More gas-fired generation and renewables -- not nuclear -- is the low-carbon solution to keeping the lights on in the UK, an influential group of members of parliament has told the government. In its latest report, the government's Environmental Audit Committee points out that 2016 is the earliest date at which nuclear power could begin to contribute to Britain's electricity supply. By that time, some 25% of the country's existing generating capacity will need to be replaced. "The real issue," says committee chairman Tim Yeo, "is whether the current liberalised market and policy framework will promote sufficient investment in lower-carbon electricity generation to come on stream after 2016." Progress in several areas, including offshore wind, is faltering, he says. "The government needs to do more to reduce investment risk." Yet the government's ongoing review of current energy policy is failing to deal with the issue, adds Yeo. The committee does not agree with the government's focus on nuclear, he says. "Our report highlights the criteria by which future investment in nuclear, and indeed other lower carbon methods, needs to be judged." The government must be more imaginative in pursuing the twin goals of the 2003 energy white paper -- energy efficiency and renewables, he urges.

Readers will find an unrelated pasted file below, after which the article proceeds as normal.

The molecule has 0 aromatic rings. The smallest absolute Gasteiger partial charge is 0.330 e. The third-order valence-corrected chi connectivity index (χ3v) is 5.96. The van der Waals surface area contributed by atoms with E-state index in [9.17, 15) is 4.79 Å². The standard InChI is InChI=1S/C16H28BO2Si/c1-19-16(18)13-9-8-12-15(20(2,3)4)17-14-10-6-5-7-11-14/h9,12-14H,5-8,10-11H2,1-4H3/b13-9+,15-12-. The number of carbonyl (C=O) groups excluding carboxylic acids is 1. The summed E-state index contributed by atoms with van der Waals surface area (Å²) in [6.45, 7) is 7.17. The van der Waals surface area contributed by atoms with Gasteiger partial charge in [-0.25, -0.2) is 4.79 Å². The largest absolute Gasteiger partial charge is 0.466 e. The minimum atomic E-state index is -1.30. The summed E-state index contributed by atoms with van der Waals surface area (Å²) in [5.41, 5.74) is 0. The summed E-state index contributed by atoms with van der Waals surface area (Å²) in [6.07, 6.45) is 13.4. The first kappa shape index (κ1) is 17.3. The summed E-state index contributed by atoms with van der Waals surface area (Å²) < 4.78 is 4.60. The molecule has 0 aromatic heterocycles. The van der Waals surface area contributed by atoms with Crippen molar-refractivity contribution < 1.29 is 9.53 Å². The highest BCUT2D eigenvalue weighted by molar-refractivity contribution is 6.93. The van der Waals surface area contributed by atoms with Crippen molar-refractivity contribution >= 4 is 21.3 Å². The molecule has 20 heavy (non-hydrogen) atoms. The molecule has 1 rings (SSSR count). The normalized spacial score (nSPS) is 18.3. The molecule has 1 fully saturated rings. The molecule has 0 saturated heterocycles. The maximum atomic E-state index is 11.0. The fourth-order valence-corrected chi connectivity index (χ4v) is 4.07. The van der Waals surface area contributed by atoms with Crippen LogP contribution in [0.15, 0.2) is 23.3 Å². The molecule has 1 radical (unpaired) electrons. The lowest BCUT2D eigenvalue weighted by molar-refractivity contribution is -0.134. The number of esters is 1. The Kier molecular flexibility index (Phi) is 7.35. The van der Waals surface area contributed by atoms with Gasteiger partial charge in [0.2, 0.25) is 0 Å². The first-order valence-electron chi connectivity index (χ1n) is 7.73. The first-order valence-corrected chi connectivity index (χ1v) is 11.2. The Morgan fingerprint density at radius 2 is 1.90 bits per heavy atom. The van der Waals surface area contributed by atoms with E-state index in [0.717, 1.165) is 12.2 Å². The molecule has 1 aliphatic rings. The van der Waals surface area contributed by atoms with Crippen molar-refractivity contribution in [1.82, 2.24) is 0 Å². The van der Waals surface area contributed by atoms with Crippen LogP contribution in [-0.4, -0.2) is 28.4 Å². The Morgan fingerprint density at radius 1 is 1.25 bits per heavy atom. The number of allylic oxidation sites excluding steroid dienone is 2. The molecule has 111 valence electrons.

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Senior Renewable Energy Analyst (WindGEMINI Product Lead) DNV GL Bristol (City Centre), City of Bristol